People often talk about time and money in the same breath, as though they were one and the same, interchangeable or at least equivalent. Certainly there are some strong correlations between the two but there are also some fundamental differences. Time and money however are both important resources in any business; we never have enough of either; and each needs to be carefully managed.
Problems with Time and Money
Many of the problems faced by small businesses arise because neither time nor money are properly planned or managed. These problems become increasingly serious as a business grows and it takes increasingly more money and more time to run. The owner finds there are so many demands on their time during the day that they have to spend their evenings doing their bookkeeping and budgeting; when they are tired and having trouble concentrating, and just want to get home to their family or their bed. Often they do just the bare minimum necessary to get through the next day and postpone the rest, sometimes indefinitely. At the same time the cash is running out faster than it is coming in.
If steps aren’t taken at this time to improve small business cash flow, they are likely to run into serious financial difficulties despite the fact that the business appears to be flourishing. They need to prepare proper cash flow budgets, manage invoices, negotiate payment terms with suppliers and arrange lines of credit to cover shortfalls. And it all takes time that they don’t have. Or do they?
Finding the Time
Time is very subjective, it passes more quickly when we are having fun and seems to drag when we are not. Although most people go into business hoping and indeed expecting to make money, their focus is usually on the work the business was set up to do, selling to customers, providing a service; and that is the part they enjoy. The underlying administrative and financial aspects are generally far less appealing, and therefore given a much lower priority; but still seem to take an excessive amount of time. Proper time planning helps identify areas where time could be saved, enough so at least most of the work doesn’t have to be done at night.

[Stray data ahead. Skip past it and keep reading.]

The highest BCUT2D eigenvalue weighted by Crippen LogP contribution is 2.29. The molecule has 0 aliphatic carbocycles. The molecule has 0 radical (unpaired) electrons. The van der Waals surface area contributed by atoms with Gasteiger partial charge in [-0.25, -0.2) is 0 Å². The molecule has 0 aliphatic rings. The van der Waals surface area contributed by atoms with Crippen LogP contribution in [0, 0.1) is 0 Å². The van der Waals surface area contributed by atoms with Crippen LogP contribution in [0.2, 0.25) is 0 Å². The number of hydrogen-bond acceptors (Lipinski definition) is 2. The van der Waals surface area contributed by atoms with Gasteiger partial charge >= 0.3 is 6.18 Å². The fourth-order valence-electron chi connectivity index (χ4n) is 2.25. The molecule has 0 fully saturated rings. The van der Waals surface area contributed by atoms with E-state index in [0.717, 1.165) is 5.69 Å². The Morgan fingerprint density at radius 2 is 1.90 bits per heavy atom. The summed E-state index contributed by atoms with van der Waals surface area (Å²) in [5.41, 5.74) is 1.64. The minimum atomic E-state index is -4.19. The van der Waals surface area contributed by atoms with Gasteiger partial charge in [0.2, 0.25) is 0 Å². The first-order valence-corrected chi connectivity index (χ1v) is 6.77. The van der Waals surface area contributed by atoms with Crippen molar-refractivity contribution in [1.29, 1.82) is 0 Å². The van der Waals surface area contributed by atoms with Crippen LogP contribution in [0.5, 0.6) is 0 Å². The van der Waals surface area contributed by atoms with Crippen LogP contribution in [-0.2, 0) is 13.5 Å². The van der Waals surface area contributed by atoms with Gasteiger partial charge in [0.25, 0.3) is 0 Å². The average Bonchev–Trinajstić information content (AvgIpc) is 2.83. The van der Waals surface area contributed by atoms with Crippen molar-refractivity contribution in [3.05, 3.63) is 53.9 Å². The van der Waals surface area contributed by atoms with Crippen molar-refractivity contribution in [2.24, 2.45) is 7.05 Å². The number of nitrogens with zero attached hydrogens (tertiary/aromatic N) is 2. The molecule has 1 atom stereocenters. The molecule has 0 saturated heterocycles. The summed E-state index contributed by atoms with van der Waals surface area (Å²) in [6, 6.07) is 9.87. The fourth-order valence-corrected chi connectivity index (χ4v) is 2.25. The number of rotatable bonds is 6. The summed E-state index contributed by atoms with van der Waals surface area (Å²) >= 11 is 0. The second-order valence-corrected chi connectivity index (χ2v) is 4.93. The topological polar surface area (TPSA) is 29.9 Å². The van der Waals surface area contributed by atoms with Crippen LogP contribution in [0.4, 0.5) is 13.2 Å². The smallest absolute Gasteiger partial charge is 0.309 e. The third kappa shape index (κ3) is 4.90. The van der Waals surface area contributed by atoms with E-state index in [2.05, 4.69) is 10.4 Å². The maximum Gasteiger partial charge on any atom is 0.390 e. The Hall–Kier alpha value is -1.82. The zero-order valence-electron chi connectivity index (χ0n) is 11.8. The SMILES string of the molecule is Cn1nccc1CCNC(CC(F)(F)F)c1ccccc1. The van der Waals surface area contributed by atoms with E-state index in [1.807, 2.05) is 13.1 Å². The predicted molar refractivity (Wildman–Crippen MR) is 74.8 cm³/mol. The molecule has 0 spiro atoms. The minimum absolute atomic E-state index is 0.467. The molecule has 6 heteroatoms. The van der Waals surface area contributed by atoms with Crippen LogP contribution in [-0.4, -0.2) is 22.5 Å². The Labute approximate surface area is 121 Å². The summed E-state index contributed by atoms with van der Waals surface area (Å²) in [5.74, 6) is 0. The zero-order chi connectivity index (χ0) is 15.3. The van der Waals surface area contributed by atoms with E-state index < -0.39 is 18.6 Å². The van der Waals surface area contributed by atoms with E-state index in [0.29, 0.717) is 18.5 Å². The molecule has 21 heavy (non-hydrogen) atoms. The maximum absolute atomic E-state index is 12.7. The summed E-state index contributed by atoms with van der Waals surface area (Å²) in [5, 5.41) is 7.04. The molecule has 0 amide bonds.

It requires a certain degree of optimism to build a business, and confidence. These are the driving forces and are crucial to success. So there is a natural tendency to ignore or downplay anything that might put a dint in them. Even when the owner is aware there are problems, they may still be reluctant to face up to the reality. And the worse the problems become the more difficult it becomes to tackle them. Some people resolve this just by giving themselves a good metaphorical kick; for others it’s time to get help. This usually means having an accountant, finance or a business manager come in and sort out the mess, set up proper systems and recommend appropriate actions.
One of these actions might well be engaging a business manager or bookkeeper to come on a regular part time basis. We can spend our time or we can spend our money. But how do we decide? Which do we have more of, time or money? The last question can’t be answered because we can’t compare the two. Despite all the apparent similarities they are very different concepts.
Time and Money are Not the Same
Money has been with us since the dawn of civilisation nearly 10,000 years ago; it made civilisation possible, and it is certainly an integral part of our lives. But it is still just an abstract concept; a symbol developed to facilitate trade, and now reduced to a digital representation of an abstract symbol. Whereas time, our awareness of time passing, is part of our genetic makeup. It can be classified as one of our senses, along with sight, hearing, smell, etc. To compare time with money is like comparing our sense of sight with the written word ‘sight’ on a page.
So while it may be useful sometimes to talk about time and money as though they the same, it can be very misleading. When we spend money, we can get that money back another way; but when we spend time, we never get it back. How we spend our time means far more to us than how we spend our money.